The UK must consider nuclear disarmament if Scotland becomes independent and removes Royal Navy submarines from the Clyde, according to a leading international think-tank.
The Washington DC-based Carnegie Endowment for International Peace is holding a seminar on Tuesday entitled The Scottish Question and the Future of UK Nuclear Forces.
It stated: "A referendum on Scottish independence scheduled for autumn 2014 could have profound ramifications for the UK's nuclear deterrent and for US-UK relations.
"The UK's entire nuclear force, made up of Trident missiles on Vanguard-class submarines, is operated out of two bases in Scotland.
"In the absence of a suitable option for re-basing the submarines in England or Wales, the UK's Royal Navy must consider a range of alternatives — including disarmament."
A veteran US Congressional defence analyst recently suggested that an "aggressively neutral" independent Scotland "might not be too good" for American defence.
Robert L Goldich, who served for over 33 years as a defence analyst for the Congressional Research Service at the US Library of Congress, queried whether "a disintegrating United Kingdom" would continue to be a reliable defence partner for the US.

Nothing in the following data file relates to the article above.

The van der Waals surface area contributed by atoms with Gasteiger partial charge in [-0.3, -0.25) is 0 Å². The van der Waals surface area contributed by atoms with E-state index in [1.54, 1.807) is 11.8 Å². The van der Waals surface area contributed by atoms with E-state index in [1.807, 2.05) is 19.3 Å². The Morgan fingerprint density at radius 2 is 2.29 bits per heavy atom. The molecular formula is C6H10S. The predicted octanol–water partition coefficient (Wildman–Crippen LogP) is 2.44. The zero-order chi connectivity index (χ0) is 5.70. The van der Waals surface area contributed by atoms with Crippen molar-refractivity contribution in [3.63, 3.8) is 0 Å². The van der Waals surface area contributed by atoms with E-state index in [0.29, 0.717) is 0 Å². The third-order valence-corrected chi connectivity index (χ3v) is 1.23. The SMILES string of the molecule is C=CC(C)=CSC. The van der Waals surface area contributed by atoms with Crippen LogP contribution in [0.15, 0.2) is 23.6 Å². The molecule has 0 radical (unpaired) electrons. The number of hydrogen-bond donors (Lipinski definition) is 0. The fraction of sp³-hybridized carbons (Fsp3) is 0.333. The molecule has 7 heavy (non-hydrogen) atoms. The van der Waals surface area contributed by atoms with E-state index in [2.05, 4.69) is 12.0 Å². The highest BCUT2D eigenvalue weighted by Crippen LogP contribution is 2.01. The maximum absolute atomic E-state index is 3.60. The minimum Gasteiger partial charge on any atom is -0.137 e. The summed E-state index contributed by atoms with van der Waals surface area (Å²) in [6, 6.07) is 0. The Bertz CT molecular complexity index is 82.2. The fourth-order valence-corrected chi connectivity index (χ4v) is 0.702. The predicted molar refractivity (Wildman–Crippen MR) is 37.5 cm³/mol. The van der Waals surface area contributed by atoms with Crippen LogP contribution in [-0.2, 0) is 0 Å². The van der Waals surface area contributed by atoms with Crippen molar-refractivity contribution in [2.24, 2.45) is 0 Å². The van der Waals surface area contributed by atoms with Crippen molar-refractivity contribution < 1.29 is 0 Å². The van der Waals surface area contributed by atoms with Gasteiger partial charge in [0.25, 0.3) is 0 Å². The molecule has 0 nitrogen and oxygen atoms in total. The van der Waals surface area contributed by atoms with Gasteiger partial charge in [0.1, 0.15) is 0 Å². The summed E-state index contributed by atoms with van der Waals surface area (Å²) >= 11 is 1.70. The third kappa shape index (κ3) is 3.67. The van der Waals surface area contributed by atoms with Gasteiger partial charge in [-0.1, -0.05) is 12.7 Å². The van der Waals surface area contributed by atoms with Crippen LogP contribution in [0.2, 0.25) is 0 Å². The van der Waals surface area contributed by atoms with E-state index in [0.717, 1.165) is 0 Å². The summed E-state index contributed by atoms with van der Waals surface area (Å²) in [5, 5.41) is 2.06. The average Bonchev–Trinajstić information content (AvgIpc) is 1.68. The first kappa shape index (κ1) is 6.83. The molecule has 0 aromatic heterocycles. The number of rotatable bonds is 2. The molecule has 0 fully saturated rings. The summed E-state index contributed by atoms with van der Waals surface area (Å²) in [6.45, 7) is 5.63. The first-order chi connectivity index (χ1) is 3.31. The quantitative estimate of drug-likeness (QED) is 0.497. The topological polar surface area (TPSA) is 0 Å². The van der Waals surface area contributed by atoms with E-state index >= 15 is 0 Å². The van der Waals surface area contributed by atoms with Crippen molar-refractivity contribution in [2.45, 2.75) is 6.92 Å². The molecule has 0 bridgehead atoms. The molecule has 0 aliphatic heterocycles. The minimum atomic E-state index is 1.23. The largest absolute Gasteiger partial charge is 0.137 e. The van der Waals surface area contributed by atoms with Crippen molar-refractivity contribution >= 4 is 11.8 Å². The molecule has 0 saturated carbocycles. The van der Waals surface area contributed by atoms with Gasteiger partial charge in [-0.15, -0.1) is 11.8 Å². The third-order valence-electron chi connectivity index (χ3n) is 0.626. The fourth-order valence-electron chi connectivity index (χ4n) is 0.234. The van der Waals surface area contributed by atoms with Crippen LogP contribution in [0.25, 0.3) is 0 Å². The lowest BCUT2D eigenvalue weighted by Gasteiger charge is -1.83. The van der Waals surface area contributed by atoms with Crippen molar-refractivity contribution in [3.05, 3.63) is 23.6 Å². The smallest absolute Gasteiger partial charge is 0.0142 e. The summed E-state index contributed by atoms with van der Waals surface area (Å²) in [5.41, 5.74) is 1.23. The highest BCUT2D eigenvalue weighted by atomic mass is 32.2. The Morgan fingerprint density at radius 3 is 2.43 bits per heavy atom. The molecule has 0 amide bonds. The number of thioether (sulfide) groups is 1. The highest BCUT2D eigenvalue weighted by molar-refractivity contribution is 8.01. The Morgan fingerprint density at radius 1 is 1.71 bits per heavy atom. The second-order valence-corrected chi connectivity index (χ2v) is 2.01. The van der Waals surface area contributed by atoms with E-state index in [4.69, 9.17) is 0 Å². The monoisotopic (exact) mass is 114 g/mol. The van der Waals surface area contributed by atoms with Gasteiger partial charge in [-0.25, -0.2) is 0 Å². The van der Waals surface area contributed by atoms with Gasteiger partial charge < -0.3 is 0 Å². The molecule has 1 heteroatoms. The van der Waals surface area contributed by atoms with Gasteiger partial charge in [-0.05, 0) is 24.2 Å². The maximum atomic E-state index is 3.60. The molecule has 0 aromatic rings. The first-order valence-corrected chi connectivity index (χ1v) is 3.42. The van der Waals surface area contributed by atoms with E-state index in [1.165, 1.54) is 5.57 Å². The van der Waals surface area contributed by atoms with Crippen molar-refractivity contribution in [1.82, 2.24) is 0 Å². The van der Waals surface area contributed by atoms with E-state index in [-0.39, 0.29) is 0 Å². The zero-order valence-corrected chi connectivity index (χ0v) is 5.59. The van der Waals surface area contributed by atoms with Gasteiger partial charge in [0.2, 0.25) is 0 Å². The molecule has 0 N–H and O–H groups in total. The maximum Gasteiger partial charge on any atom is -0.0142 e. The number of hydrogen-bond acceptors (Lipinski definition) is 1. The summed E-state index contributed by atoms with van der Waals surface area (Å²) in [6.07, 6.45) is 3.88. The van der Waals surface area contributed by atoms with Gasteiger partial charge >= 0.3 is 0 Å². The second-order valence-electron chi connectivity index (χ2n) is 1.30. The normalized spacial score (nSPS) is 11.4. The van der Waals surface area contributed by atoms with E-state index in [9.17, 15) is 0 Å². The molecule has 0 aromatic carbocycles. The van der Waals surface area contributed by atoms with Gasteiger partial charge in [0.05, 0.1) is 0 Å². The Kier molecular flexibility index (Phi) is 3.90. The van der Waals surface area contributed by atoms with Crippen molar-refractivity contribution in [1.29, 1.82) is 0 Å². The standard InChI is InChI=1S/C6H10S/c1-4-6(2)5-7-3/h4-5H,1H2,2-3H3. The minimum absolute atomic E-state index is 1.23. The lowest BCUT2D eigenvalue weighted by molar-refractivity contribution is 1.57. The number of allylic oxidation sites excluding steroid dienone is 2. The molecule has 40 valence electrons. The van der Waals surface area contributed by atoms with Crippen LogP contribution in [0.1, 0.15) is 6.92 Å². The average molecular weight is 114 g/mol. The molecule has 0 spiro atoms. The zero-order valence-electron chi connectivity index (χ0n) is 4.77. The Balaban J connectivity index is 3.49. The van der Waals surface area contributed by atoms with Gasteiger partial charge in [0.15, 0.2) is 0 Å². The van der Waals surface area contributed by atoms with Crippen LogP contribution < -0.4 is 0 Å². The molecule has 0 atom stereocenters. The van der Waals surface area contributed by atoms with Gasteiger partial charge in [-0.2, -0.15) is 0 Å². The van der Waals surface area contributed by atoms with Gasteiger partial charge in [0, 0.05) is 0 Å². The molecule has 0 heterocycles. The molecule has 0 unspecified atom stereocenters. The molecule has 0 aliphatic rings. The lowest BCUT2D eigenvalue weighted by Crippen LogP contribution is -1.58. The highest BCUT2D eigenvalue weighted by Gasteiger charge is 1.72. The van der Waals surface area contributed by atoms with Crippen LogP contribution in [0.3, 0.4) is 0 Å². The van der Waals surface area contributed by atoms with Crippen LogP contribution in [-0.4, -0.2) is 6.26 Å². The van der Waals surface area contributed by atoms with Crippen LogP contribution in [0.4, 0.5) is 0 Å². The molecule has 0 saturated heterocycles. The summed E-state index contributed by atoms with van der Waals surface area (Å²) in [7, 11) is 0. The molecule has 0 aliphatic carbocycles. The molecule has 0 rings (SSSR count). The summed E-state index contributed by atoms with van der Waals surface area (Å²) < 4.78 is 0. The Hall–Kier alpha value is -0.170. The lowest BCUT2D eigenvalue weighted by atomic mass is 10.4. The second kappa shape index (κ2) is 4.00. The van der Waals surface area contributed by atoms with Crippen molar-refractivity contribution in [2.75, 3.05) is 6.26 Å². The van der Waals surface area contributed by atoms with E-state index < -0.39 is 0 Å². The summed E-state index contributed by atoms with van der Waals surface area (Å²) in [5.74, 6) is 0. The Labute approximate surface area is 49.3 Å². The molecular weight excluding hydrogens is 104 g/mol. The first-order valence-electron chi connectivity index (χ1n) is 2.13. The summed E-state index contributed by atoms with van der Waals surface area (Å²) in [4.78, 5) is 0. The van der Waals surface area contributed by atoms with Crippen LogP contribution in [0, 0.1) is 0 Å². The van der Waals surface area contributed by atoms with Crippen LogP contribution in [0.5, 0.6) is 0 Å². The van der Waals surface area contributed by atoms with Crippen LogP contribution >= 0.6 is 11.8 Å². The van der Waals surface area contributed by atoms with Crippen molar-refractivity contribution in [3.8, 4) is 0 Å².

According to the Scottish Government's Your Scotland, Your Voice consultation paper, an independent Scotland "would become a non-nuclear weapons state".
It says: "The UK's nuclear deterrent would not continue to be based in an independent Scotland and a Scottish Government would need to work in partnership with the rest of the United Kingdom to ensure an appropriate transition and relocation."
The SNP's anti-nuclear stance is also behind its long-standing aim to withdraw from Nato, although this goal was cast into doubt last month when defence spokesman Angus Robertson said the party was "looking at the policy options" regarding Nato.
Scottish Conservative constitution spokesman David McLetchie recently accused the SNP of having "a white flag, surrender-monkey attitude to the defence of this country".
The Carnegie Endowment, the oldest international affairs think-tank in the United States, was founded by Dunfermline-born Scottish-American industrialist Andrew Carnegie in 1910 to "hasten the abolition of war".
Its present board of trustees includes former United Nations secretary-general Kofi Annan.
Tuesday's seminar, being held in Washington, will feature St Andrews University professor of international relations William Walker, who has co-written a book on "nuclear weapons and the Scottish question", discussing the independence referendum's implications for the UK nuclear deterrent.
It will be moderated by James Acton, senior associate at Carnegie Endowment's Nuclear Policy Programme and a specialist in nuclear deterrence, disarmament and non-proliferation.